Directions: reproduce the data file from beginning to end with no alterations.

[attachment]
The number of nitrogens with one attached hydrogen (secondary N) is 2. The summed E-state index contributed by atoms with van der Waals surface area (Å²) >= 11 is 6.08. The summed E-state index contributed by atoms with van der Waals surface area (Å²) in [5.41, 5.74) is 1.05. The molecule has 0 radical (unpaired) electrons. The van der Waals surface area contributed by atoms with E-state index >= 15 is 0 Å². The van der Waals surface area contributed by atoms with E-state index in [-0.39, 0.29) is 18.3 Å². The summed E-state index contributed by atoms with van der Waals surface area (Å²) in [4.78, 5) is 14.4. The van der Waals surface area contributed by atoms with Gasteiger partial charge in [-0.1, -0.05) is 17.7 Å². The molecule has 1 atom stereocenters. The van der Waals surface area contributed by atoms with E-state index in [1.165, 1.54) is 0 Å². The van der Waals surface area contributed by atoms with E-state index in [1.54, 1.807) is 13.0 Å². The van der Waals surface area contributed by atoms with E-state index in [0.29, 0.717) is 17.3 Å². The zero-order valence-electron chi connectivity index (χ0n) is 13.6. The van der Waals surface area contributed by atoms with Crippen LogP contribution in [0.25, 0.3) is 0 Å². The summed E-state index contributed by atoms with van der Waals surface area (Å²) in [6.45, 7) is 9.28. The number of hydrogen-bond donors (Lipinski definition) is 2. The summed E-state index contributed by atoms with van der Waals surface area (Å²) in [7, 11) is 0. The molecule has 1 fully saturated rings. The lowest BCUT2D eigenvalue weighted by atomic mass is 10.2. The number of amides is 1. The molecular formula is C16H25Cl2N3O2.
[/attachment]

The number of nitrogens with one attached hydrogen (secondary N) is 2. The summed E-state index contributed by atoms with van der Waals surface area (Å²) >= 11 is 6.08. The summed E-state index contributed by atoms with van der Waals surface area (Å²) in [5.41, 5.74) is 1.05. The molecule has 0 radical (unpaired) electrons. The van der Waals surface area contributed by atoms with E-state index >= 15 is 0 Å². The van der Waals surface area contributed by atoms with E-state index in [-0.39, 0.29) is 18.3 Å². The summed E-state index contributed by atoms with van der Waals surface area (Å²) in [4.78, 5) is 14.4. The van der Waals surface area contributed by atoms with Gasteiger partial charge in [-0.1, -0.05) is 17.7 Å². The molecule has 1 atom stereocenters. The van der Waals surface area contributed by atoms with E-state index in [1.165, 1.54) is 0 Å². The van der Waals surface area contributed by atoms with E-state index in [1.54, 1.807) is 13.0 Å². The van der Waals surface area contributed by atoms with E-state index in [0.29, 0.717) is 17.3 Å². The zero-order valence-electron chi connectivity index (χ0n) is 13.6. The van der Waals surface area contributed by atoms with Crippen LogP contribution in [0.25, 0.3) is 0 Å². The summed E-state index contributed by atoms with van der Waals surface area (Å²) in [6.45, 7) is 9.28. The number of hydrogen-bond donors (Lipinski definition) is 2. The summed E-state index contributed by atoms with van der Waals surface area (Å²) in [7, 11) is 0. The molecule has 1 fully saturated rings. The lowest BCUT2D eigenvalue weighted by atomic mass is 10.2. The number of amides is 1. The molecular formula is C16H25Cl2N3O2.